European Air Traffic Management: Principles, Practice and Research is a single source of reference on the key subject areas of air traffic management in Europe. It brings together material that was previously unobtainable, hidden within technical documents or dispersed across disparate sources. With a broad cross-section of contributors from across the industry and academia, the book offers an effective treatment of the key issues in current, and developing, European ATM. It explains the principles of air traffic management and its practical workings, bridging the academic and operational worlds to give an insight into this evolving field, with a number of fresh perspectives brought to the text. On-going research and developments are closely integrated into the themes, demonstrating the likely directions of future ATM in Europe and the challenges it will face. It is anticipated that many readers will already have expertise in one or more of the chapters’ subject matter, but wish to develop a further understanding of the areas covered in others, taking advantage of the many thematic and operational links which have been illustrated. The book will appeal to both aviation academics and practitioners, equally for those whose area of expertise is outside ATM but want a clearly elucidated source of reference, as to those wishing to broaden existing knowledge.
Table of Contents
Contents: Foreword; Preface; The organisation and operation of European airspace, Marc Baumgartner; The principles of flight planning and ATM messaging, Graham Tanner; Understanding en-route sector capacity in Europe, Arnab Majumdar; The management and costs of delay, Andrew Cook; European ATM and the environment, Victoria Williams; The future of European air transport operations, Nigel Dennis; The single European sky - EU reform of ATM, Ben van Houtte; ATM and society - demands and expectations, Nadine Pilon; Conclusions and a look ahead, Andrew Cook; Appendix, Graham Tanner; Glossary; Bibliography; Index.
Andrew Cook is a Senior Research Fellow at the Transport Studies Group, University of Westminster, London, UK. He has coordinated ATC performance measurement and benchmarking studies for European service providers, and has managed a number of technical and social studies for Eurocontrol, which have involved working closely with a range of operational and planning staff within airlines, airport authorities, and ATC service providers. He presents the Group's research regularly at international conferences.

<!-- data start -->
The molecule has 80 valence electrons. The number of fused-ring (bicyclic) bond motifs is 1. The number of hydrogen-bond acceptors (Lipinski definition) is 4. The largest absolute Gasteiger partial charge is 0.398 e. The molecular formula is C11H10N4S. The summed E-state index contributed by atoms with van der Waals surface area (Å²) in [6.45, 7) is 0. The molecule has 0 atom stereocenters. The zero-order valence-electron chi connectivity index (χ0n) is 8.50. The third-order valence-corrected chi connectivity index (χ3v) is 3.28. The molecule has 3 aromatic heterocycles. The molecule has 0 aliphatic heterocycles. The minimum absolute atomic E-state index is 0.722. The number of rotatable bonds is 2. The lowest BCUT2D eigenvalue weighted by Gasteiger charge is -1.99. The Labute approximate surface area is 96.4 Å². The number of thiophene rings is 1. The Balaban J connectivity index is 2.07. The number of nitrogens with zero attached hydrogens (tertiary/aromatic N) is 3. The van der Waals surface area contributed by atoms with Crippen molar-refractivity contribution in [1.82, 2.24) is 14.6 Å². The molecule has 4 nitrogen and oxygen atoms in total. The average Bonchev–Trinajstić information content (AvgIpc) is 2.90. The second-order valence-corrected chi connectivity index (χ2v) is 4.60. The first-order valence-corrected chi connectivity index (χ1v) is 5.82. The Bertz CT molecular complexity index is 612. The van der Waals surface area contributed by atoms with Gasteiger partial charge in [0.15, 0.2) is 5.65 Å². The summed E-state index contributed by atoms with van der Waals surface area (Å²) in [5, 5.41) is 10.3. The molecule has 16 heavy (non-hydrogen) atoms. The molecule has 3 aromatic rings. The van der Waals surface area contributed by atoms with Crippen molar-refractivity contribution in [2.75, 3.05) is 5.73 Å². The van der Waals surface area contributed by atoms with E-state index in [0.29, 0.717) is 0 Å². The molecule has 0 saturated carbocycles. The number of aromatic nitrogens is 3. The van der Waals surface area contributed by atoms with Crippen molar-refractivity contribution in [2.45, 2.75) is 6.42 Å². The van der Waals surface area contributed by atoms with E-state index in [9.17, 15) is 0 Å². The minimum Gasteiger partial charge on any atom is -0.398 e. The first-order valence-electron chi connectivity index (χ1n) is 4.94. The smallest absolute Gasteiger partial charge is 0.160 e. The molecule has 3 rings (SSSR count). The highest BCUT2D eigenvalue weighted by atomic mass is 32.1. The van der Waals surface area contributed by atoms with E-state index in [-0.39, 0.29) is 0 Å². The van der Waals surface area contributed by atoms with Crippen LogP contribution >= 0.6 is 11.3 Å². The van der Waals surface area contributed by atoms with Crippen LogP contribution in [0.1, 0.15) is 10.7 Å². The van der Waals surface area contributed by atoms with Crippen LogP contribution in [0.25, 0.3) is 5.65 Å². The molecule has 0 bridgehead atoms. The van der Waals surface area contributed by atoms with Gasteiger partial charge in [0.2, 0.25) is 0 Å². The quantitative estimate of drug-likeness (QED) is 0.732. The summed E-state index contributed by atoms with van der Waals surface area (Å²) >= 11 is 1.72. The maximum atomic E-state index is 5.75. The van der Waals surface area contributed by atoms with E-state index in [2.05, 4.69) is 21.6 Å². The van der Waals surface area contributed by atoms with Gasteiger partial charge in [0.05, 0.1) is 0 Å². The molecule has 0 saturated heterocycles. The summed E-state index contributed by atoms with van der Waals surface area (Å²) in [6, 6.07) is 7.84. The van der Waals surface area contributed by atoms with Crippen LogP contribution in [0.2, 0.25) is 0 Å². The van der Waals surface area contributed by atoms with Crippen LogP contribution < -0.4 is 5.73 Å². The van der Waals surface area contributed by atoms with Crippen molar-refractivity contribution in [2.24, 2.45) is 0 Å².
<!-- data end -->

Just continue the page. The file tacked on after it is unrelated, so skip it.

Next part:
'highly recommended reading for everyone who wants to learn about the world of ATM and for professionals who want to reflect on the future management of air traffic.' Aviador, March-April 2008 'Bringing together the range of organisational, political, societal, technical issues and issues related to the Air Traffic Management industry is a large undertaking. Through careful choice of papers and contributors this book manages to represent the story of European ATM in a thought provoking and insightful way from the perspective of ANSPs, airlines and the public. From the initial steps taken in creating the first ATC service, through the key elements and constraints of our current operations to our future operations there is detailed and relevant information for the reader to draw upon. For me one of the great joys of working in ATM is that there is always more to learn, and this book will provide something for the seasoned expert through to those of us just embarking on a career in ATM - I will certainly keep my copy on hand for reference and loan.' Colin Smith, Head of Research & Development, NATS, UK 'This book is a single source of reference, explaining the complex relationship between capacity constraints, environmental impacts, airlines' expectations, and their relationship tp society and public expectations. If you want to understand that complexity and want it all in a single book, this one is written for you.' The Controller, 2008 '...this is a very readable book that should appeal to a wise audience ranging from undergraduate students to industry practitioners' Aerlines, March 2009